by Niles Anderegg, research and content development associate, ICMA
Small Business Saturday is this Saturday, November 25, and it's a good opportunity to talk about how important small businesses are to local economic development. These businesses account for the vast majority of all businesses in the United States. This blog includes how local governments are supporting the small business community.
One way is through educational and youth employment programs and partnerships. The Chicago-based, nonprofit INCubatoredu has been working with public high schools to support practical educational opportunities on entrepreneurship and promote entrepreneurship as a possible career path for students. The city of Edgerton, Kansas, through an award-winning partnership, has created a Learning & Career Center that allows people to gain the skills needed to get a job—not just at large companies but at small businesses as well.
Another way to work with small businesses is to help them through the sometimes complicated process of local regulations and programs. Montgomery County, Maryland, for example, is one of many jurisdictions that has created the role of small business navigator or concierge, which is a staff person specially tasked with helping small businesses get the most out of their experience with county or city government. This help allows businesses to save time and money and also helps them grow, which ultimately helps the place where they are located.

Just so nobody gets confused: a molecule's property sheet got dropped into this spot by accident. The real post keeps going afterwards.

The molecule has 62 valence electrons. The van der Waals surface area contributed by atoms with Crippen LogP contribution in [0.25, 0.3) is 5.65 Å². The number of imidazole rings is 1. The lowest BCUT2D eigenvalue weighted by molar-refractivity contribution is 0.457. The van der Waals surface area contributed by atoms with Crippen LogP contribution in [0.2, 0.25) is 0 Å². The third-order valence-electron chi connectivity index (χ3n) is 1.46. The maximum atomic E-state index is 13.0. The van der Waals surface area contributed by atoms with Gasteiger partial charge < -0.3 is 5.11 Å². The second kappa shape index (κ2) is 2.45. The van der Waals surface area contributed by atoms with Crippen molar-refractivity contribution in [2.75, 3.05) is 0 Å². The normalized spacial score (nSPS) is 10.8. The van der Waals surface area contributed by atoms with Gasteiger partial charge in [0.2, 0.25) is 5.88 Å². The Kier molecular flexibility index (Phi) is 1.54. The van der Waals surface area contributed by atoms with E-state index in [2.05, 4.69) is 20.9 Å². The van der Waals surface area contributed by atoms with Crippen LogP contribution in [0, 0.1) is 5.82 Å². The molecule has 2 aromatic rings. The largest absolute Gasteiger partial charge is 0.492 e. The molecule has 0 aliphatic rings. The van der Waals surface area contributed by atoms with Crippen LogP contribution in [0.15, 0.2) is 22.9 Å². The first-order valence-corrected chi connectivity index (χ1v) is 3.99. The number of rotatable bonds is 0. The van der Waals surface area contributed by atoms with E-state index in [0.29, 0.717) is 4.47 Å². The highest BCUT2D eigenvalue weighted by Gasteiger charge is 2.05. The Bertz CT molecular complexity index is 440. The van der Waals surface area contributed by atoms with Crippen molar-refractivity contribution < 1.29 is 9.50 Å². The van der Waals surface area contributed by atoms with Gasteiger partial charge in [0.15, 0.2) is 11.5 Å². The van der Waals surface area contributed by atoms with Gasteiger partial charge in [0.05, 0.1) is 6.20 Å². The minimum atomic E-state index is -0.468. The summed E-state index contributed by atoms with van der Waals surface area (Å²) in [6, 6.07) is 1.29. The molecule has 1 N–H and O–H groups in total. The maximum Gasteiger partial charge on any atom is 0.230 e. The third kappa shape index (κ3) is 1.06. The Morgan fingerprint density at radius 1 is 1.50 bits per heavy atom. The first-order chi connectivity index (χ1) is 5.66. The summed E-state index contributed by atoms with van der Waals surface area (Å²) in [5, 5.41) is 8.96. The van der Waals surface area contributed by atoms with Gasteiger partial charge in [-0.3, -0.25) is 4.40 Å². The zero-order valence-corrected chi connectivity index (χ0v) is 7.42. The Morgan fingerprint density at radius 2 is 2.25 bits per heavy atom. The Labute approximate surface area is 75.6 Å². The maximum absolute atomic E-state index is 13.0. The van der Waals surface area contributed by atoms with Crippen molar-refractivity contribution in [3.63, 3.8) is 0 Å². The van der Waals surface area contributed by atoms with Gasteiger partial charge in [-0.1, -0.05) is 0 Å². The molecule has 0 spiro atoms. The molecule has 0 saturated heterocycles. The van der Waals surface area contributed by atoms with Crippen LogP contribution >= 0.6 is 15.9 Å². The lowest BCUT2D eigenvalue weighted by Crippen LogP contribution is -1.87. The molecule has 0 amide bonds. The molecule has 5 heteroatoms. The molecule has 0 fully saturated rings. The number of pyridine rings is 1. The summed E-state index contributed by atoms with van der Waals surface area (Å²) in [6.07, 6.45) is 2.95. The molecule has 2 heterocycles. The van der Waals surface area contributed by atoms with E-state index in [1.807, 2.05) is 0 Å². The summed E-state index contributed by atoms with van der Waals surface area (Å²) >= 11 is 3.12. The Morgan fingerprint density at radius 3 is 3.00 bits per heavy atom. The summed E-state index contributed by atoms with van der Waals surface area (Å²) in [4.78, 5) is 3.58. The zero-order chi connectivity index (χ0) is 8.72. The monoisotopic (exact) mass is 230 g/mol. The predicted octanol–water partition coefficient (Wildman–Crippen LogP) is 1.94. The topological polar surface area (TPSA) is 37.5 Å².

And local governments are working to create environments where such programs as tax abatements and ordinances can be used to keep businesses in communities and allow them to grow and expand, as well as attach new business to the local economy. These strategies have been used successfully in places like McHenry County, Illinois, or Mendota, California, with great success.
Small Business Saturday is a real opportunity to help your community because supporting businesses is an important part of a local government’s economic development strategy.